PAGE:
We offer some top tips to charities looking to make the most of LinkedIn’s highly engaged and professional audience
LinkedIn can be a highly effective way for charities to communicate with stakeholders, supporters, and partners. This is largely because of its professional audience. They are keen to explore partnership opportunities, corporate volunteering, and how charities and other sectors can support each other.
As of 2020, LinkedIn had recorded 690 million users, across 150 countries. Research by LinkedIn has found that almost all UK business-to-business marketers use the social media platform and well over half describe it as “highly effective”.
Among charities to see the benefit on is UK Youth, which became LinkedIn’s charity partner in 2019, aiming to help young people with their career prospects.
Here we look at seven hacks for charities using LinkedIn.
Think of LinkedIn as a shop front for your charity by making sure your profile page imagery is eye-catching. This involves a circular profile image as well as a cover photo. It would be beneficial to use simple branding for the profile picture, whereas the cover photo for charities can be more imaginative.
This helps to focus on simple messaging, such as the slogan for a latest campaign or fundraiser. Including a service user can add authenticity. But be aware of sizing, with the cover photo requiring a long landscape image. Ensure the position of the profile picture is to the left on desktop view, but centrally on mobile. Don’t pick a cover image where the focus is central and would therefore be obscured when viewed on mobile.
Children’s charity Become is a good example of effective use of imagery, with a service user placed just to the left in the cover image, starring direct at the LinkedIn user. The cover image contains the message ‘Care Not Crisis’ and the profile image contains Become’s simple but effective branding.
Video is a growth area of content across LinkedIn. Latest figures show that two-thirds of marketing professionals plan to use video content on the platform and the vast majority (87%) say it is an effective channel for video promotion.
Video is also rated highly on LinkedIn’s algorithim, which ranks content. This means a post with video has a better chance of featuring prominently on users’ feed.
A recent example is Friends of the Earth’s LinkedIn profile, which has posted a video explaining its stance on the expansion of Heathrow airport. This video has gained more than 1,000 views among engaged professionals since it was posted.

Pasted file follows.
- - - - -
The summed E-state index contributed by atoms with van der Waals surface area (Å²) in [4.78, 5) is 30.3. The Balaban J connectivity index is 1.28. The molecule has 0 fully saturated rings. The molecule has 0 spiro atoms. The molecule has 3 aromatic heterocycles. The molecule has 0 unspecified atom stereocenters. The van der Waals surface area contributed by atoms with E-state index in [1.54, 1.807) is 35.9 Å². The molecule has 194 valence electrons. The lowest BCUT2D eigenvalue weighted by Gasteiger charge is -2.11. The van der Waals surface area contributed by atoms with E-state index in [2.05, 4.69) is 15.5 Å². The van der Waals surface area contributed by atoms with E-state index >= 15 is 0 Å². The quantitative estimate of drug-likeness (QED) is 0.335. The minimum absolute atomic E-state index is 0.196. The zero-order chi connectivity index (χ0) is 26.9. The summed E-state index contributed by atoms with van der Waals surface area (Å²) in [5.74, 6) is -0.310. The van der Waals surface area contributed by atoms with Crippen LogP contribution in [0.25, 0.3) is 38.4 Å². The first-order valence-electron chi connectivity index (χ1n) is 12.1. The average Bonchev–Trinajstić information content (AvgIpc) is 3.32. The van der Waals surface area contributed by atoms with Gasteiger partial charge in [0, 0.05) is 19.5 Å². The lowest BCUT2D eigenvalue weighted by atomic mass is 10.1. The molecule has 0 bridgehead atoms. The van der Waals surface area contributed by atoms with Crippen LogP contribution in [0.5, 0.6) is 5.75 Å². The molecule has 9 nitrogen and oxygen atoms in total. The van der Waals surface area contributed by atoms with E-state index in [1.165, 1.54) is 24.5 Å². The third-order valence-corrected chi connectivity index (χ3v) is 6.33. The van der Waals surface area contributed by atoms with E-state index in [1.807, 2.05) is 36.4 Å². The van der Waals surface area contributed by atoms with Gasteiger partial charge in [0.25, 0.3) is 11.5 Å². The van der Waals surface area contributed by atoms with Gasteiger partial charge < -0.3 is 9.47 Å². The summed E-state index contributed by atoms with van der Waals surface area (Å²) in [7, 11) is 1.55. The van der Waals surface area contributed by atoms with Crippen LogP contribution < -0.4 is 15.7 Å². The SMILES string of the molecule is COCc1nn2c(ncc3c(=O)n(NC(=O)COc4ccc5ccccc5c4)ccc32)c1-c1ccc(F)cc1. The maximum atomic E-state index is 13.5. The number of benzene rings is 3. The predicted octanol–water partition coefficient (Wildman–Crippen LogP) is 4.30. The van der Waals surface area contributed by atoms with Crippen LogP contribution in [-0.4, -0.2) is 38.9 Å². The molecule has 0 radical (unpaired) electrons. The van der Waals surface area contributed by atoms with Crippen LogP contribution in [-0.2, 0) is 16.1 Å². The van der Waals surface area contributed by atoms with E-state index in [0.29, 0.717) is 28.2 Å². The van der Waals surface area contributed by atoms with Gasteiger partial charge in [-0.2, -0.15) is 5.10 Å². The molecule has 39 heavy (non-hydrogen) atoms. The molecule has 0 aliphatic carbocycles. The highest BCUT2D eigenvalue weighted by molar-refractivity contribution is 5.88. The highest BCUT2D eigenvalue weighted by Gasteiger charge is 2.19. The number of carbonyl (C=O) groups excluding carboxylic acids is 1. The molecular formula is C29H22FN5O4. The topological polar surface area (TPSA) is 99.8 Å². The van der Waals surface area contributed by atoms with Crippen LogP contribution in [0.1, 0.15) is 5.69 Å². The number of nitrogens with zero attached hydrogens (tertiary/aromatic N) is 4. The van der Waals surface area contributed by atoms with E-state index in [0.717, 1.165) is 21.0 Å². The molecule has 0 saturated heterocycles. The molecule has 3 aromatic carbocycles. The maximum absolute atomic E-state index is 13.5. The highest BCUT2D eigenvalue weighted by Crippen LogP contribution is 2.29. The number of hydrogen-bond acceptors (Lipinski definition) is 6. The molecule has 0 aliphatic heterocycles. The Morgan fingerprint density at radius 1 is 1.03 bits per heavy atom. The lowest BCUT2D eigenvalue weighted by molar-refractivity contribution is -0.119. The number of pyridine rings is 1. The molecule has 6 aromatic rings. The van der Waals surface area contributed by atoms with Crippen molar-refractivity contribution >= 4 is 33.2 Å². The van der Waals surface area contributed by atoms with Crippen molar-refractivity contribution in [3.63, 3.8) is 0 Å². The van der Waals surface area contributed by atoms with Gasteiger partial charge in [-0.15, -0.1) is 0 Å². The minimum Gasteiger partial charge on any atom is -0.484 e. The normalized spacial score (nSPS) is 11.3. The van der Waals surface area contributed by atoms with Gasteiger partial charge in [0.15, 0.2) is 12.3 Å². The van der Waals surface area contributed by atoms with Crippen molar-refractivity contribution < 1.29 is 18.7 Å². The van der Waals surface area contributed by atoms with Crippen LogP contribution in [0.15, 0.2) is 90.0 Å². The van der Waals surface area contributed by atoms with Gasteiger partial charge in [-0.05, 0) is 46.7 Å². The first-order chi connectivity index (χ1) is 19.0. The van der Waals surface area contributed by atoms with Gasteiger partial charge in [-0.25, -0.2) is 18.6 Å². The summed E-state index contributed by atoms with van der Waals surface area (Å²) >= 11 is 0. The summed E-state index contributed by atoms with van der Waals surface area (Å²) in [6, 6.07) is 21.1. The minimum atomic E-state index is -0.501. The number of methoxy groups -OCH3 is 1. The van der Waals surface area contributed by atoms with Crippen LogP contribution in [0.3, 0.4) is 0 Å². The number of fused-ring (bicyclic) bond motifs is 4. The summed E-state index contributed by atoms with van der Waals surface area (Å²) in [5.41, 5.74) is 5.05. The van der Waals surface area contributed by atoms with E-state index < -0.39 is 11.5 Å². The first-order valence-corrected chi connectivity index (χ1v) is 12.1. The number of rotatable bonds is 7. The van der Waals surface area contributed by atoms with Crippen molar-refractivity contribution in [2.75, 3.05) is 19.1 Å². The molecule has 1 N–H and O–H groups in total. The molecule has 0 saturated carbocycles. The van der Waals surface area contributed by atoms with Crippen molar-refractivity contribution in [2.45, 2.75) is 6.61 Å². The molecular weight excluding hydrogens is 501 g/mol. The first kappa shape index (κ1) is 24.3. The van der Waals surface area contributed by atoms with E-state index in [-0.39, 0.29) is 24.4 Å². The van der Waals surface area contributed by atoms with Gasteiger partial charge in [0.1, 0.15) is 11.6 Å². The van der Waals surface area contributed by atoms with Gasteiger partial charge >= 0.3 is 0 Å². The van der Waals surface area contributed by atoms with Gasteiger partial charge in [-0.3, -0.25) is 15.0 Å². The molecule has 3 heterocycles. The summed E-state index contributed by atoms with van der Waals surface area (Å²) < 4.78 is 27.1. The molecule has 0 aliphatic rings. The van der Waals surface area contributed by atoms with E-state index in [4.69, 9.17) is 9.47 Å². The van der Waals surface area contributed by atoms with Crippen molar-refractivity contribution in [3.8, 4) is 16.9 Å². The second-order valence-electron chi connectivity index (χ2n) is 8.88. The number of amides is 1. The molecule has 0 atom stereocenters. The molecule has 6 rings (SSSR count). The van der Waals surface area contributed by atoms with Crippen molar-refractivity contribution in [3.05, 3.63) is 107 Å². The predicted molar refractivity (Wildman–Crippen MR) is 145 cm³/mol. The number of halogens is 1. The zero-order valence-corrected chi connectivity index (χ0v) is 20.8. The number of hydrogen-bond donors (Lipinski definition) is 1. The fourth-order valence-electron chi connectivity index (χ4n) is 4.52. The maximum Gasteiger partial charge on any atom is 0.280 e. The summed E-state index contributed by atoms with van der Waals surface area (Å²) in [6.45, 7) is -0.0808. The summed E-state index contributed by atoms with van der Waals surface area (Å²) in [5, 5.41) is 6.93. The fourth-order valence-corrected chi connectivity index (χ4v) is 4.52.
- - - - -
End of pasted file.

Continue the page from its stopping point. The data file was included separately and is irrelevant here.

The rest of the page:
As well as having a highly visual profile page, Become has also successfully encouraged its staff to use LinkedIn. Staff and supporters are the best ambassadors for charities and can help to promote campaigns and messaging.
LinkedIn’s audience is different to those using Instagram, Twitter, and Facebook. They are a professional audience, interested in issues that impact their work, new ideas, and job opportunities. Charity staffers’ holiday snaps and videos of cats are not of interest to LinkedIn’s audience.
Be bold in backing your ethics and messaging but avoid personal political opinion.
A charity worker’s personal opinion around Brexit, for example, can end up alienating an audience. Stick to promoting the work of the charity, its causes, staff, and volunteers, and suggest ways other sectors can support good causes.
On a profile page charities can pick and choose the sections they want to showcase or leave out. These include a short introduction, an ‘About’ section, and background. For example, charity employees can promote their career, work experience, training, and other relevant voluntary experience. Being selective can give clarity to charity’s messaging.
LinkedIn offers users a badge that can be placed on a charity’s website. This contains a link to the LinkedIn page, as well as the profile picture. It is a useful, eye-catching way to drive website visitors to a LinkedIn profile.
A handy guide has been produced by LinkedIn to create the badge and use its simple HTML code to embed on a website. This shows how to copy the code in the test areas of a WordPress page or send to a web developer in your team.
LinkedIn offers users the chance to see who they are most connected to by rating them, with first-degree connections for those most directly connected to a charity and their staff. A first-degree connection is where an invitation to connect has been accepted between two people. They can be contacted by sending a message through LinkedIn.
These connections are a great source of additional traffic for charity’s web messaging, social media content, and videos. They know and trust a charity and their staff, so are the most likely to share and interact. Nurture this group through sending messages.
LinkedIn allows users to message 50 connections at a time but these are not personalised, so each will know they are part of a group messaging. While more time-consuming, a personal message sent is far more effective in terms of engaging with contacts.
Second-degree connections are handed to those connected to first-degree connections, while third-degree connections are linked to second degree contacts.